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Europe’s Self-Made Energy Crisis – The Political Insider

By Conor Bernstein for RealClearEnergy

Europe’s energy crisis could get worse. While all eyes are on Ukraine and Russia, Europe’s energy woes are largely self-made, not due to outside forces. 

Europe is now its bed. It has closed well-operating nuclear and coal power stations, as well as dismantling dispatchable fuel diversification. This has only made Europe’s already worrying dependence upon a volatile, unstable natural gas market controlled by Vladimir Putin more dangerous. Europe has become more dependent on Russian natural gas now than in 2014, when Russia annexed Crimea.   

Meghan O’Sullivan, the director of the Geopolitics of Energy Project at Harvard University’s Kennedy School, toldThe Wall Street Journal, “For the foreseeable future, Europe will remain dependent—and possibly as dependent as ever—on Russian gas.” 

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Europe couldn’t have picked a worse bridge to its idealized energy future, and now European consumers are paying a galling price. Here are the results of 4Th quarter of 2021, the International Energy Agency reported that average European wholesale electricity prices were more than four times their 2015-2020 average. Households are set to pay an average of 54% more for energy than they did two years ago.

These are the price estimates Before Potential conflict breaks out in Ukraine, and the already tight European gas market is completely turned upside-down.  

In the U.K., higher energy prices are poised to push an estimated 2 million additional households into fuel poverty, taking the total to 6 million, the highest level of fuel poverty in more than 25 years. What’s happening in Britain is playing out across the continent. And there’s growing acknowledgement that it didn’t have to be this way. 

Europe’s renewable and natural gas obsession has paved the way for the loss of an astounding amount of coal and nuclear power capacity. As of March 2021, more than half of Europe’s coal capacity that was operating in 2016 had been retired or been scheduled for retirement by 2030. In the U.K., coal generation met 40% of power demand a decade ago – just a handful of coal plants are left on the grid today.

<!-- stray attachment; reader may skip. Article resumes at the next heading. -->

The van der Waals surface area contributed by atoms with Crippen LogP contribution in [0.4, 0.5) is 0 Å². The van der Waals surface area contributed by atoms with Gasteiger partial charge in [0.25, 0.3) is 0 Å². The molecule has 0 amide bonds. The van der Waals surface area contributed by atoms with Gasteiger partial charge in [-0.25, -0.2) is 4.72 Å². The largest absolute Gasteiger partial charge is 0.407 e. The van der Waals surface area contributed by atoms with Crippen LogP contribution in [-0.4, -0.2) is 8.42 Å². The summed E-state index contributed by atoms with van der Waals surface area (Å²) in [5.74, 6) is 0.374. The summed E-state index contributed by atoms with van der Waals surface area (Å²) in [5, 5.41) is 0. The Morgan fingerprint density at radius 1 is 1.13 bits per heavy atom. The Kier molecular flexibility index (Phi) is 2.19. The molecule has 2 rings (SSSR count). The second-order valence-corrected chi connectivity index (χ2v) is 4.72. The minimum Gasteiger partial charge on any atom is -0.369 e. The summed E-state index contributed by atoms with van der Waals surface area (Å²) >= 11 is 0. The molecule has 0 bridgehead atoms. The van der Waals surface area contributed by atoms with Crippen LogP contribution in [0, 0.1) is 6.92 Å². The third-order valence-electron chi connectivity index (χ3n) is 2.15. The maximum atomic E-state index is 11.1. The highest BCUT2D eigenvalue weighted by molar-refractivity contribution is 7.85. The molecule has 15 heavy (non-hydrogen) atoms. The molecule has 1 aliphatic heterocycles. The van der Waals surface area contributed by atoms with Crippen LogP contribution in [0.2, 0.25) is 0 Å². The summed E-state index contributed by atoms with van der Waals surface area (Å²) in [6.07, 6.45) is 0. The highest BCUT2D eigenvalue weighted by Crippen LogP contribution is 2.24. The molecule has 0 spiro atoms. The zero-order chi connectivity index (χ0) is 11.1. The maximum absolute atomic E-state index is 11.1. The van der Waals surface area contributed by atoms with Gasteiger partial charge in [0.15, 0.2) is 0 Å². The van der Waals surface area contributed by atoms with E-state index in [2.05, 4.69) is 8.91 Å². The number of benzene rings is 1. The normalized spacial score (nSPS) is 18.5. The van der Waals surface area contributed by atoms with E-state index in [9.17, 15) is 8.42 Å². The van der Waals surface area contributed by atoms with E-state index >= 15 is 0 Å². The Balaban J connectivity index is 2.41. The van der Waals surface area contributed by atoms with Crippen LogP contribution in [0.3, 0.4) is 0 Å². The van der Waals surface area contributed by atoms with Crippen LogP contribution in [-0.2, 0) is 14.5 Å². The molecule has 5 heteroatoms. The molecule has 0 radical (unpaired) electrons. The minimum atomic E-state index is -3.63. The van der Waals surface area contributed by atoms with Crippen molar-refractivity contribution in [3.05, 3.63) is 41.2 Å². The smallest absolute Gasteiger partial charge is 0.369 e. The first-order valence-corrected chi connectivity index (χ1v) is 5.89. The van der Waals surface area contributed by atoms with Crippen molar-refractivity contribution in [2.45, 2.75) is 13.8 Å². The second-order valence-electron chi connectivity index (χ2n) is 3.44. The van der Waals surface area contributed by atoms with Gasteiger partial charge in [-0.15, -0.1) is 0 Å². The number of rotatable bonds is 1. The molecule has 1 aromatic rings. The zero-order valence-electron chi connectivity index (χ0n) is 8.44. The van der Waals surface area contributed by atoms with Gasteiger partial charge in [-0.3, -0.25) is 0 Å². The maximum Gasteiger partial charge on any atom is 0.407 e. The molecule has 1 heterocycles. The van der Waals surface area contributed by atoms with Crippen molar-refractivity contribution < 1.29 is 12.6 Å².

Nuclear retirements and phaseouts – notably the nuclear phaseout in Germany – continue despite consumers drowning under soaring power and gas prices. Germany closed half its remaining nuclear power capacity in 2021 and its remaining three plants are scheduled for retirement this year. 

Europe is stuck between two rocks. It’s stuck paying exorbitant prices for natural gas, and massive investments made in renewable power have left the E.U. It is in an endless boom-bust cycle that weather-driven generation. Some of the most cold weeks also have the lowest levels of wind and sunlight. 

Although efforts continue to remove coal’s remaining capacity, coal plays an integral role in helping us navigate the crisis. As Bloomberg reported just this week, “Coal will play a vital role in helping to keep the lights on in Europe this winter… The latest example of the fuel’s importance came on Monday as U.K.’s usage peaked at its highest level since March to help plug a gap in supplies.” 

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Germany saw coal’s importance increase in November and December with power generation increasing 16% over a previous year. And in Spain, a coal plant forced into retirement three years ago has been given new life to keep the lights on and reduce gas consumption. 

There’s no getting around it. Europe’s energy crisis is a failure of policy and a clear case study of the danger of disassembling the stability that comes with fuel diversity in a misguided, rushed and irresponsible approach to the energy transition. This is a warning that America’s energy and climate policies must heed. It will be interesting to see if policymakers are able to learn the correct lessons. 

Real Clear Wire granted permission to syndicate.

Conor Bernstein, vice president communications, is with the National Mining Association. 

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